So, why would Johnston be “a, ah” envious of McDonald? For a Grammy? Really? In previous years, the National Academy of Recording Arts and Sciences historically overlooked rock artists of the day in favor of more adult friendly sounds. Like Herb Alpert, Henry Mancini, The 5th Dimension, Sinatra, and Captain and Tennile. Obviously absent are the Beatles, the Stones, Zeppelin, Cream, Hendrix, etc., No, the National Academy of Recording Arts and Sciences are not exactly known for being edgy in their awarding of the Grammy. McDonald’s and the Doobs winning of the Grammy says more about the smoothing off the edgy sound than the quality of their artistry. So Johnston should envy being put in a category with the likes of Hendrix? Come on, whoever wrote this blog should have put more thought into this than a knee jerk reaction to an award whose credibility has not improved through the years. Yes, the Grammy is a big deal. It produces sales. But the Grammy, by all appearances by and large continues to be a very political/economic award that is ensconced in tradition rather than exploration. So in an historical reference, saying Johnston should be envious of a Grammy garnered in the 70s lacks logic and serious contemplation.

    Charles Thomas Johnston, you were instrumental in creating the legendary sound of the Doobie Brothers! Rejoice!

    Reply
  3. Tom Johnston

    QED:

    After reading this blog, I felt compelled to respond but I read your post first and I’m glad I did because I couldn’t have said it better. Although Michael McDonald is good, the Doobies became an almost “easy listening” band when he was at the helm. The “real” Doobies have that great, hard-edged sound that makes you want to get out and drive. Tom has no reason to be envious of McDonald at all. When he returned to the band, the Doobies returned to their true sound and what most would consider the classic DB sound.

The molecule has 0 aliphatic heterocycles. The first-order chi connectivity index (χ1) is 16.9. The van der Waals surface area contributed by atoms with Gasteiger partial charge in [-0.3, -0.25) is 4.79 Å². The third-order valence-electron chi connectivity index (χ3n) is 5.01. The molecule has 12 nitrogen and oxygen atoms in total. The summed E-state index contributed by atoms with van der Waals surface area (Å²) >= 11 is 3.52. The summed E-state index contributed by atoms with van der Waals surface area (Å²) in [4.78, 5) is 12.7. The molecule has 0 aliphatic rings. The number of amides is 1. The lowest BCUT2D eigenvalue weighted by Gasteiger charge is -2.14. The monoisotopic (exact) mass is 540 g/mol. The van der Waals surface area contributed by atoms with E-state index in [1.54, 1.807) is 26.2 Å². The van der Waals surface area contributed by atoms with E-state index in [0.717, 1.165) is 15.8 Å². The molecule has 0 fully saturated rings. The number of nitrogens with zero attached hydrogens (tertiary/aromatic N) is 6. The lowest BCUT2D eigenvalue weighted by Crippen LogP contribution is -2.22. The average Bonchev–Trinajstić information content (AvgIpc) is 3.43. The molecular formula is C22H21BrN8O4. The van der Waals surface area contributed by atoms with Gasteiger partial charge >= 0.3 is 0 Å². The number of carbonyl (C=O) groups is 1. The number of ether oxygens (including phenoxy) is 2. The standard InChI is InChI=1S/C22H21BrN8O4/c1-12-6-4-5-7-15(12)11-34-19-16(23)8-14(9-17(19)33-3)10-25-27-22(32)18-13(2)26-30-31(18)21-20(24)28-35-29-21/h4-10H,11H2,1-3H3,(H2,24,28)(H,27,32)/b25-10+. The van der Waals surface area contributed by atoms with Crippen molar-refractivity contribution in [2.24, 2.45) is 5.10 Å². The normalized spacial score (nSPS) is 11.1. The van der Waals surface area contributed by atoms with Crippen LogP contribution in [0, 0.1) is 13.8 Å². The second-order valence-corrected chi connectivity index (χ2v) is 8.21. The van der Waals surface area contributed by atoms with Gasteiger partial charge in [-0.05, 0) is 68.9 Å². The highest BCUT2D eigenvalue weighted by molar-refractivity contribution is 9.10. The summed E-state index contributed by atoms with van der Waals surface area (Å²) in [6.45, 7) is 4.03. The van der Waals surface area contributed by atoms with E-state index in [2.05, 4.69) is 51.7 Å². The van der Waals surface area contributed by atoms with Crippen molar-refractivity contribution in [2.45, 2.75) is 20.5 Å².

Tom Johnston

    (No! I am not the Doobie’s Tom Johnston. My name is a total coincidence and I was a fan of the Doobies since 1970 before I even knew his name.)

    Reply
  4. BubbaT

    Yeah Michael McDonald brought the ‘Doobs dangerously close to elevator music status but they were catchy tunes and gave them commercial success. Something every band aspires to whether they admit it or not.

    Sure, every musician lives to play but at some time there becomes a point where if you ain’t getting paid it’s just a hobby. I liked ‘em both before and after MM.

    Reply